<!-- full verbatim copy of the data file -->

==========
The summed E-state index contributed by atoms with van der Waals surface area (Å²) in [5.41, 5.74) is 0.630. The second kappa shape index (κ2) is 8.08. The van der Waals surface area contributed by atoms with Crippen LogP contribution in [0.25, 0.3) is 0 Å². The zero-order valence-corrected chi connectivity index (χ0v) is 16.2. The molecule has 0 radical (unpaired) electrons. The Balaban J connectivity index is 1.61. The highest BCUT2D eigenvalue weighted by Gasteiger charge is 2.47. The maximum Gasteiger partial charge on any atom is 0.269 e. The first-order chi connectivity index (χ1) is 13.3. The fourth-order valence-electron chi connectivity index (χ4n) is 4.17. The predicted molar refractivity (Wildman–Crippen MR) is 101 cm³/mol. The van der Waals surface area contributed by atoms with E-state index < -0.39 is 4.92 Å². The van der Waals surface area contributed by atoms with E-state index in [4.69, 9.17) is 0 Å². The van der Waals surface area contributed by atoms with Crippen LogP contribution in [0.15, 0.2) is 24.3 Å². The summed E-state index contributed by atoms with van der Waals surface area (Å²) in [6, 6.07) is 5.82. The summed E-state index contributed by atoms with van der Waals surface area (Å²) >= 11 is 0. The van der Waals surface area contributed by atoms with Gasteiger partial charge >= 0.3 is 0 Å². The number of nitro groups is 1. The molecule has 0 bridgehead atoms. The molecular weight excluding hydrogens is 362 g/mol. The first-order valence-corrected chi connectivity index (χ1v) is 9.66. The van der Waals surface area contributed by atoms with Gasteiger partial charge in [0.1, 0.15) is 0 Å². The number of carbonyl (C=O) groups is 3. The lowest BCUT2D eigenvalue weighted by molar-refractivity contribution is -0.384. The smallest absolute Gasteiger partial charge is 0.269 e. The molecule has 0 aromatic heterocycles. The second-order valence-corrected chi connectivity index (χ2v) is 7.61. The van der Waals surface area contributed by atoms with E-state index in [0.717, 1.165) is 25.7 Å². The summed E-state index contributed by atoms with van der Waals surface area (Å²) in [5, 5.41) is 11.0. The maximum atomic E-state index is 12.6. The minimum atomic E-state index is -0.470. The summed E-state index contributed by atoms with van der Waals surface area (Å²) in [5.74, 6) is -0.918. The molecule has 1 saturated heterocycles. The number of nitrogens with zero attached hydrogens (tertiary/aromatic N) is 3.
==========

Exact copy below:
The summed E-state index contributed by atoms with van der Waals surface area (Å²) in [5.41, 5.74) is 0.630. The second kappa shape index (κ2) is 8.08. The van der Waals surface area contributed by atoms with Crippen LogP contribution in [0.25, 0.3) is 0 Å². The zero-order valence-corrected chi connectivity index (χ0v) is 16.2. The molecule has 0 radical (unpaired) electrons. The Balaban J connectivity index is 1.61. The highest BCUT2D eigenvalue weighted by Gasteiger charge is 2.47. The maximum Gasteiger partial charge on any atom is 0.269 e. The first-order chi connectivity index (χ1) is 13.3. The fourth-order valence-electron chi connectivity index (χ4n) is 4.17. The predicted molar refractivity (Wildman–Crippen MR) is 101 cm³/mol. The van der Waals surface area contributed by atoms with E-state index < -0.39 is 4.92 Å². The van der Waals surface area contributed by atoms with E-state index in [4.69, 9.17) is 0 Å². The van der Waals surface area contributed by atoms with Crippen LogP contribution in [0.15, 0.2) is 24.3 Å². The summed E-state index contributed by atoms with van der Waals surface area (Å²) in [6, 6.07) is 5.82. The summed E-state index contributed by atoms with van der Waals surface area (Å²) >= 11 is 0. The van der Waals surface area contributed by atoms with Gasteiger partial charge >= 0.3 is 0 Å². The number of nitro groups is 1. The molecule has 0 bridgehead atoms. The molecular weight excluding hydrogens is 362 g/mol. The first-order valence-corrected chi connectivity index (χ1v) is 9.66. The van der Waals surface area contributed by atoms with Gasteiger partial charge in [0.1, 0.15) is 0 Å². The number of carbonyl (C=O) groups is 3. The lowest BCUT2D eigenvalue weighted by molar-refractivity contribution is -0.384. The smallest absolute Gasteiger partial charge is 0.269 e. The molecule has 0 aromatic heterocycles. The second-order valence-corrected chi connectivity index (χ2v) is 7.61. The van der Waals surface area contributed by atoms with E-state index in [0.717, 1.165) is 25.7 Å². The summed E-state index contributed by atoms with van der Waals surface area (Å²) in [5, 5.41) is 11.0. The maximum atomic E-state index is 12.6. The minimum atomic E-state index is -0.470. The summed E-state index contributed by atoms with van der Waals surface area (Å²) in [5.74, 6) is -0.918. The molecule has 1 saturated heterocycles. The number of nitrogens with zero attached hydrogens (tertiary/aromatic N) is 3.